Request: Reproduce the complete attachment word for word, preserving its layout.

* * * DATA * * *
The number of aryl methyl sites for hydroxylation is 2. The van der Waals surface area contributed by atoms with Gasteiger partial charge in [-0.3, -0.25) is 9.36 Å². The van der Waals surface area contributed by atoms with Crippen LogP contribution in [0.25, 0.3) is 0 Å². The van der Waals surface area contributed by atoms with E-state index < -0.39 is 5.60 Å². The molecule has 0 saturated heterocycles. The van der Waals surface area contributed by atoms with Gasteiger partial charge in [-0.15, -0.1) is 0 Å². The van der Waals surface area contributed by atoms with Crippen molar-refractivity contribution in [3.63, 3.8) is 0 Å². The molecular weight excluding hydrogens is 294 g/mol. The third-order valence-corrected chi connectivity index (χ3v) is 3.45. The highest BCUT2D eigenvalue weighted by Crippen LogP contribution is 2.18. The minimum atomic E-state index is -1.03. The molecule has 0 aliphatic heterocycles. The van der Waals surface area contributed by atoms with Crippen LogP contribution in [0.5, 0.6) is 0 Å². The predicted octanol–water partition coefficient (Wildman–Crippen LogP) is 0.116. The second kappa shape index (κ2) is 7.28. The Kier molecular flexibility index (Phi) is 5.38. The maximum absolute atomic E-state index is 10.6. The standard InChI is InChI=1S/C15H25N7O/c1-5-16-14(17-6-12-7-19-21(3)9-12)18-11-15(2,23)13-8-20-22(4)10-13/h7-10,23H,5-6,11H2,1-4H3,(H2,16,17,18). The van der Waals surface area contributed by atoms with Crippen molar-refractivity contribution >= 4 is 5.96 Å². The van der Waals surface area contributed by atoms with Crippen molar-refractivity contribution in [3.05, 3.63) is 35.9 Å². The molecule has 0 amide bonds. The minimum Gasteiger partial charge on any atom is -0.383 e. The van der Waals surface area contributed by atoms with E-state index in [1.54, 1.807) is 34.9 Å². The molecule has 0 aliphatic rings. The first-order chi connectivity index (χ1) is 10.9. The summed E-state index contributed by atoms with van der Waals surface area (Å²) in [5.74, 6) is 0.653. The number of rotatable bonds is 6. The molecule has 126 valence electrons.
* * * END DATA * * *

The number of aryl methyl sites for hydroxylation is 2. The van der Waals surface area contributed by atoms with Gasteiger partial charge in [-0.3, -0.25) is 9.36 Å². The van der Waals surface area contributed by atoms with Crippen LogP contribution in [0.25, 0.3) is 0 Å². The van der Waals surface area contributed by atoms with E-state index < -0.39 is 5.60 Å². The molecule has 0 saturated heterocycles. The van der Waals surface area contributed by atoms with Gasteiger partial charge in [-0.15, -0.1) is 0 Å². The van der Waals surface area contributed by atoms with Crippen molar-refractivity contribution in [3.63, 3.8) is 0 Å². The molecular weight excluding hydrogens is 294 g/mol. The third-order valence-corrected chi connectivity index (χ3v) is 3.45. The highest BCUT2D eigenvalue weighted by Crippen LogP contribution is 2.18. The minimum atomic E-state index is -1.03. The molecule has 0 aliphatic heterocycles. The van der Waals surface area contributed by atoms with Crippen LogP contribution in [0.5, 0.6) is 0 Å². The predicted octanol–water partition coefficient (Wildman–Crippen LogP) is 0.116. The second kappa shape index (κ2) is 7.28. The Kier molecular flexibility index (Phi) is 5.38. The maximum absolute atomic E-state index is 10.6. The standard InChI is InChI=1S/C15H25N7O/c1-5-16-14(17-6-12-7-19-21(3)9-12)18-11-15(2,23)13-8-20-22(4)10-13/h7-10,23H,5-6,11H2,1-4H3,(H2,16,17,18). The van der Waals surface area contributed by atoms with Crippen molar-refractivity contribution >= 4 is 5.96 Å². The van der Waals surface area contributed by atoms with Crippen molar-refractivity contribution in [3.05, 3.63) is 35.9 Å². The molecule has 0 amide bonds. The minimum Gasteiger partial charge on any atom is -0.383 e. The van der Waals surface area contributed by atoms with E-state index in [1.54, 1.807) is 34.9 Å². The molecule has 0 aliphatic rings. The first-order chi connectivity index (χ1) is 10.9. The summed E-state index contributed by atoms with van der Waals surface area (Å²) in [5.74, 6) is 0.653. The number of rotatable bonds is 6. The molecule has 126 valence electrons.